From The Collaborative International Dictionary of English v.0.48:

Cran \Cran\ (kr[a^]n), Crane \Crane\ (kr[=a]n), n. [Scot., fr.
   Gael. crann.]
   A measure for fresh herrings, -- as many as will fill a
   barrel. [Scot.] --H. Miller.
   [1913 Webster]

From The Collaborative International Dictionary of English v.0.48:

Crane \Crane\ (kr[=a]n), n. [AS. cran; akin to D. & LG. craan,
   G. kranich, krahn (this in sense 2), Gr. ge`ranos, L. grus,
   W. & Armor. garan, OSlav. zerav[i^], Lith. gerve, Icel.
   trani, Sw. trana, Dan. trane. [root]24. Cf. Geranium.]
   1. (Zool.) A wading bird of the genus Grus, and allied
      genera, of various species, having a long, straight bill,
      and long legs and neck.
      [1913 Webster]

   Note: The common European crane is Grus cinerea. The
         sand-hill crane (Grus Mexicana) and the whooping
         crane (Grus Americana) are large American species.
         The Balearic or crowned crane is Balearica pavonina.
         The name is sometimes erroneously applied to the herons
         and cormorants.
         [1913 Webster]

   2. Any arm which swings about a vertical axis at one end,
      used for supporting a suspended weight.
      [Webster 1913 Suppl.]

   3. A machine for raising and lowering heavy weights, and,
      while holding them suspended, transporting them through a
      limited lateral distance. In one form it consists of a
      projecting arm or jib of timber or iron, a rotating post
      or base, and the necessary tackle, windlass, etc.; -- so
      called from a fancied similarity between its arm and the
      neck of a crane See Illust. of Derrick.
      [1913 Webster]

   4. An iron arm with horizontal motion, attached to the side
      or back of a fireplace, for supporting kettles, etc., over
      a fire.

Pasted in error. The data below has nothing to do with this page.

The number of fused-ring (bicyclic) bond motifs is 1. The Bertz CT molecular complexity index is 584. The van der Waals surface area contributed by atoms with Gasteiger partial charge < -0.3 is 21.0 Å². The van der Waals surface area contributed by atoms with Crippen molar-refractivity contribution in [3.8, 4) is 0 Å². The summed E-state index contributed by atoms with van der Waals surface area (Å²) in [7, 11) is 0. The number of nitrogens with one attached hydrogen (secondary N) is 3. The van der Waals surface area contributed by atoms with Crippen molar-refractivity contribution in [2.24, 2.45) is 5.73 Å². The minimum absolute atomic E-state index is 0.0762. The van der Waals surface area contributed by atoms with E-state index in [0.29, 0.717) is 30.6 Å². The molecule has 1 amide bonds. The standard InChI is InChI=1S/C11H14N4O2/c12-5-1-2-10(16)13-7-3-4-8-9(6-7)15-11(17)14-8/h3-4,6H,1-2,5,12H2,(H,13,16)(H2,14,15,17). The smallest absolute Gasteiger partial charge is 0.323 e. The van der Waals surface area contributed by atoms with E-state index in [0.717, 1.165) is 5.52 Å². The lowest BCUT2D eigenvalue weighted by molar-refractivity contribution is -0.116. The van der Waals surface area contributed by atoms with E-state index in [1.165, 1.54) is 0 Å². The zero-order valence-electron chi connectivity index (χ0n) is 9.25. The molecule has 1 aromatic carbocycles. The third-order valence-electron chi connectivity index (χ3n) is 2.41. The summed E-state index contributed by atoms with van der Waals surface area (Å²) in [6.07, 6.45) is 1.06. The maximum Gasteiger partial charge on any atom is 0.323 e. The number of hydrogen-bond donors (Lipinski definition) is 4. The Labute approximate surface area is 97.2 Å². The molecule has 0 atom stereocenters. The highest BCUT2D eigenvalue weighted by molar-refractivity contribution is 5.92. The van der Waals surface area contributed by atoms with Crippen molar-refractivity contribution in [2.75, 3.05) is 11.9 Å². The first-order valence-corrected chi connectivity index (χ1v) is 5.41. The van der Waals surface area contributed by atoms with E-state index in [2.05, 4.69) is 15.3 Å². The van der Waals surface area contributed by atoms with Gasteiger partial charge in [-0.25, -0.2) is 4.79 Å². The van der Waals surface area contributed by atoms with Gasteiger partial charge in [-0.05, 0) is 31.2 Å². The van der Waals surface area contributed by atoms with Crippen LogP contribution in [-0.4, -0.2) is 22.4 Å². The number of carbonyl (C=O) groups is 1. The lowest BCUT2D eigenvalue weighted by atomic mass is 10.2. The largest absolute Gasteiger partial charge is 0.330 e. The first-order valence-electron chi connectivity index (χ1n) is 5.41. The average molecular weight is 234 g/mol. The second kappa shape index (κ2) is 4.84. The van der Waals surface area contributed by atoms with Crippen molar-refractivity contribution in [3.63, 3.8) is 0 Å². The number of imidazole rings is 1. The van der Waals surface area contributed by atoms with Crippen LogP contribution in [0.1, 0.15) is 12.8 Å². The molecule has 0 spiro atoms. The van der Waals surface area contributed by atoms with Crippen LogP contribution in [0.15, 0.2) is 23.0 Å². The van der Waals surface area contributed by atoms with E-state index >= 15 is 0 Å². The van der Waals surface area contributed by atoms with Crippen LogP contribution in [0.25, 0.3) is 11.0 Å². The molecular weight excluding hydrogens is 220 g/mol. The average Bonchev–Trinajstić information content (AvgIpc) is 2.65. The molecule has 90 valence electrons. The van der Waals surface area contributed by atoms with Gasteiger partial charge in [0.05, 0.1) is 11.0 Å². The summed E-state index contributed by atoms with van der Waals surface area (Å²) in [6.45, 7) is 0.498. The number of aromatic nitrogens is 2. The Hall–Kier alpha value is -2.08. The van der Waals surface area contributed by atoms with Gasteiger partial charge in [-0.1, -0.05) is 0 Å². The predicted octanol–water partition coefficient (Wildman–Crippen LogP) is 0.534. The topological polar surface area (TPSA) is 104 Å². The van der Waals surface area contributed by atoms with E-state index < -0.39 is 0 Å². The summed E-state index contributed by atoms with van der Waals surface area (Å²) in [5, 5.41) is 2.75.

[1913 Webster]

   5. A siphon, or bent pipe, for drawing liquors out of a cask.
      [1913 Webster]

   6. (Naut.) A forked post or projecting bracket to support
      spars, etc., -- generally used in pairs. See Crotch, 2.
      [1913 Webster]

   7. (Zool.) The American blue heron (Ardea herodias).
      [Local, U. S.]
      [Webster 1913 Suppl.]

   Crane fly (Zool.), a dipterous insect with long legs, of
      the genus Tipula.

   Derrick crane. See Derrick.

   Gigantic crane. (Zool.) See Adjutant, n., 3.

   Traveling crane, Traveler crane, Traversing crane
      (Mach.), a crane mounted on wheels; esp., an overhead
      crane consisting of a crab or other hoisting apparatus
      traveling on rails or beams fixed overhead, as in a
      machine shop or foundry.

   Water crane, a kind of hydrant with a long swinging spout,
      for filling locomotive tenders, water carts, etc., with
      [1913 Webster]

From The Collaborative International Dictionary of English v.0.48:

Crane \Crane\ (kr[=a]n), v. t. [imp. & p. p. Craned
   (kr[=a]nd); p. pr. & vb. n. Craning.]
   1. To cause to rise; to raise or lift, as by a crane; -- with
      up. [R.]
      [1913 Webster]

            What engines, what instruments are used in craning
            up a soul, sunk below the center, to the highest
            heavens.                              --Bates.
      [1913 Webster]

            An upstart craned up to the height he has.
      [1913 Webster]

   2. To stretch, as a crane stretches its neck; as, to crane
      the neck disdainfully. --G. Eliot.
      [1913 Webster]

From The Collaborative International Dictionary of English v.0.48:

crane \crane\, v. i.
   to reach forward with head and neck, in order to see better;
   as, a hunter cranes forward before taking a leap.
   --Beaconsfield. Thackeray.
   [1913 Webster]

         The passengers eagerly craning forward over the
         bulwarks.                                --Howells.
   [1913 Webster]

From The Collaborative International Dictionary of English v.0.48:

Crotch \Crotch\ (kr[o^]ch; 224), n.; pl. Crotches
   (kr[o^]ch"[e^]z). [Cf. Crotchet, Crutch.]
   1. The angle formed by the parting of two legs or branches; a
      fork; the point where a trunk divides; as, the crotch of a
      tree. more specifically, the space on the human torso
      between the two legs; also, the corresponding part between
      the legs of a pair of pants, which is in contact with the
      crotch of the wearer; as, pants with a tight crotch have
      become very popular.
      [1913 Webster +PJC]

   2. (Naut.) A stanchion or post of wood or iron, with two arms
      for supporting a boom, spare yards, etc.; -- called also
      crane and crutch. --Totten.
      [1913 Webster]

   3. (Billiards) In the three-ball carom game, a small space at
      each corner of the table. See Crotched, below.
      [Webster 1913 Suppl.]
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